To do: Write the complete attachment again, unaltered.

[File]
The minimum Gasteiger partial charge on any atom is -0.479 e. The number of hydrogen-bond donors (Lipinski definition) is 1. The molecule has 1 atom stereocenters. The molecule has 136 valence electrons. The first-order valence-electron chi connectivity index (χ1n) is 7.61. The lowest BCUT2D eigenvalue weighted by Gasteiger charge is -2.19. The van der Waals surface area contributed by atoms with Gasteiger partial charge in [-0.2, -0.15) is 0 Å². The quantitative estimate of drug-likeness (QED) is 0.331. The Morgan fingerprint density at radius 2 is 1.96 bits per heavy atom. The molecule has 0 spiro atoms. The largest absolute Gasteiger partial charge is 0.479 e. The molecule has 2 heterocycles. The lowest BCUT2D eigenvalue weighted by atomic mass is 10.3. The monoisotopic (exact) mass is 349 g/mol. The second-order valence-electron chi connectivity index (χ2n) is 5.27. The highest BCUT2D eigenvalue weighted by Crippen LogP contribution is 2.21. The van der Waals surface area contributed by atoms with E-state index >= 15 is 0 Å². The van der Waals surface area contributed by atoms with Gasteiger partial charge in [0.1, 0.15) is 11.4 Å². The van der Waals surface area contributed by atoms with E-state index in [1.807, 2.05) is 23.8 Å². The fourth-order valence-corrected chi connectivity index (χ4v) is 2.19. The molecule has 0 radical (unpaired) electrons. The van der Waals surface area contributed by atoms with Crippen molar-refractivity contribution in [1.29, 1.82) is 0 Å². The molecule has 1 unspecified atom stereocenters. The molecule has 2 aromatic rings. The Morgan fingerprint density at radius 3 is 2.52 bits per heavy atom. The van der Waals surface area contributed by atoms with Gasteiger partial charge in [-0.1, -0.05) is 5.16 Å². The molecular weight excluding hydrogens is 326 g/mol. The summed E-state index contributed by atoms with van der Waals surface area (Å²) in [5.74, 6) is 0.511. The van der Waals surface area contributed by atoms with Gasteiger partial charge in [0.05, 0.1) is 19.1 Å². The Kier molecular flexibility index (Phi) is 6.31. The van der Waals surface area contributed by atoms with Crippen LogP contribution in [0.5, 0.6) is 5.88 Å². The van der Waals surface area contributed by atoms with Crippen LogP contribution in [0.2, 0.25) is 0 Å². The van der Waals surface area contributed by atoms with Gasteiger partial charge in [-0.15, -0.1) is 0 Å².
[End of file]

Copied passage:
The minimum Gasteiger partial charge on any atom is -0.479 e. The number of hydrogen-bond donors (Lipinski definition) is 1. The molecule has 1 atom stereocenters. The molecule has 136 valence electrons. The first-order valence-electron chi connectivity index (χ1n) is 7.61. The lowest BCUT2D eigenvalue weighted by Gasteiger charge is -2.19. The van der Waals surface area contributed by atoms with Gasteiger partial charge in [-0.2, -0.15) is 0 Å². The quantitative estimate of drug-likeness (QED) is 0.331. The Morgan fingerprint density at radius 2 is 1.96 bits per heavy atom. The molecule has 0 spiro atoms. The largest absolute Gasteiger partial charge is 0.479 e. The molecule has 2 heterocycles. The lowest BCUT2D eigenvalue weighted by atomic mass is 10.3. The monoisotopic (exact) mass is 349 g/mol. The second-order valence-electron chi connectivity index (χ2n) is 5.27. The highest BCUT2D eigenvalue weighted by Crippen LogP contribution is 2.21. The van der Waals surface area contributed by atoms with E-state index >= 15 is 0 Å². The van der Waals surface area contributed by atoms with Gasteiger partial charge in [0.1, 0.15) is 11.4 Å². The van der Waals surface area contributed by atoms with E-state index in [1.807, 2.05) is 23.8 Å². The fourth-order valence-corrected chi connectivity index (χ4v) is 2.19. The molecule has 0 radical (unpaired) electrons. The van der Waals surface area contributed by atoms with Crippen molar-refractivity contribution in [1.29, 1.82) is 0 Å². The molecule has 1 unspecified atom stereocenters. The molecule has 2 aromatic rings. The Morgan fingerprint density at radius 3 is 2.52 bits per heavy atom. The van der Waals surface area contributed by atoms with Gasteiger partial charge in [-0.1, -0.05) is 5.16 Å². The molecular weight excluding hydrogens is 326 g/mol. The summed E-state index contributed by atoms with van der Waals surface area (Å²) in [5.74, 6) is 0.511. The van der Waals surface area contributed by atoms with Gasteiger partial charge in [0.05, 0.1) is 19.1 Å². The Kier molecular flexibility index (Phi) is 6.31. The van der Waals surface area contributed by atoms with Crippen LogP contribution in [0.5, 0.6) is 5.88 Å². The van der Waals surface area contributed by atoms with Crippen LogP contribution in [0.2, 0.25) is 0 Å². The van der Waals surface area contributed by atoms with Gasteiger partial charge in [-0.15, -0.1) is 0 Å².